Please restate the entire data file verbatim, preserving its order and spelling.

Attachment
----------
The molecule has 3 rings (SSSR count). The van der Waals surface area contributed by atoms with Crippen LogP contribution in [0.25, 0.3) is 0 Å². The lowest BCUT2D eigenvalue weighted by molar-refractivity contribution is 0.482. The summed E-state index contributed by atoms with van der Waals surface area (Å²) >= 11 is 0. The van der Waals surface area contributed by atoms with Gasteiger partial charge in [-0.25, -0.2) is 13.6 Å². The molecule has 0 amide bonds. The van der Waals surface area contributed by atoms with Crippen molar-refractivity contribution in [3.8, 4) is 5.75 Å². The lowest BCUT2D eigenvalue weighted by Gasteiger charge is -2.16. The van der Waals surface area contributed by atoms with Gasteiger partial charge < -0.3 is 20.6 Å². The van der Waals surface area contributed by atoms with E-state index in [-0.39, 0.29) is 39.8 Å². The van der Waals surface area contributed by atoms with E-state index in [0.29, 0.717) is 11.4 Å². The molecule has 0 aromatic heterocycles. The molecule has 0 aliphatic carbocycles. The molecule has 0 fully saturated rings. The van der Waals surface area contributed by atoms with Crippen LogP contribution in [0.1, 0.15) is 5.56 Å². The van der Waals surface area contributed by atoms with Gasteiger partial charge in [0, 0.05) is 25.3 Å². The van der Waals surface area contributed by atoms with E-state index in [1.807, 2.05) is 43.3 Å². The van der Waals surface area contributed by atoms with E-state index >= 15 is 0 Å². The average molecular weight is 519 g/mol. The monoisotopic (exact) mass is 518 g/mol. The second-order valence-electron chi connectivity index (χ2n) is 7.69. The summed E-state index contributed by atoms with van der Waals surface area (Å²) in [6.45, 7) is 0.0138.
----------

The molecule has 3 rings (SSSR count). The van der Waals surface area contributed by atoms with Crippen LogP contribution in [0.25, 0.3) is 0 Å². The lowest BCUT2D eigenvalue weighted by molar-refractivity contribution is 0.482. The summed E-state index contributed by atoms with van der Waals surface area (Å²) >= 11 is 0. The van der Waals surface area contributed by atoms with Gasteiger partial charge in [-0.25, -0.2) is 13.6 Å². The molecule has 0 amide bonds. The van der Waals surface area contributed by atoms with Crippen molar-refractivity contribution in [3.8, 4) is 5.75 Å². The lowest BCUT2D eigenvalue weighted by Gasteiger charge is -2.16. The van der Waals surface area contributed by atoms with Gasteiger partial charge < -0.3 is 20.6 Å². The van der Waals surface area contributed by atoms with E-state index in [-0.39, 0.29) is 39.8 Å². The van der Waals surface area contributed by atoms with E-state index in [0.29, 0.717) is 11.4 Å². The molecule has 0 aromatic heterocycles. The molecule has 0 aliphatic carbocycles. The molecule has 0 fully saturated rings. The van der Waals surface area contributed by atoms with Crippen LogP contribution in [0.1, 0.15) is 5.56 Å². The van der Waals surface area contributed by atoms with Gasteiger partial charge in [0, 0.05) is 25.3 Å². The van der Waals surface area contributed by atoms with E-state index in [1.807, 2.05) is 43.3 Å². The van der Waals surface area contributed by atoms with E-state index >= 15 is 0 Å². The average molecular weight is 519 g/mol. The monoisotopic (exact) mass is 518 g/mol. The second-order valence-electron chi connectivity index (χ2n) is 7.69. The summed E-state index contributed by atoms with van der Waals surface area (Å²) in [6.45, 7) is 0.0138.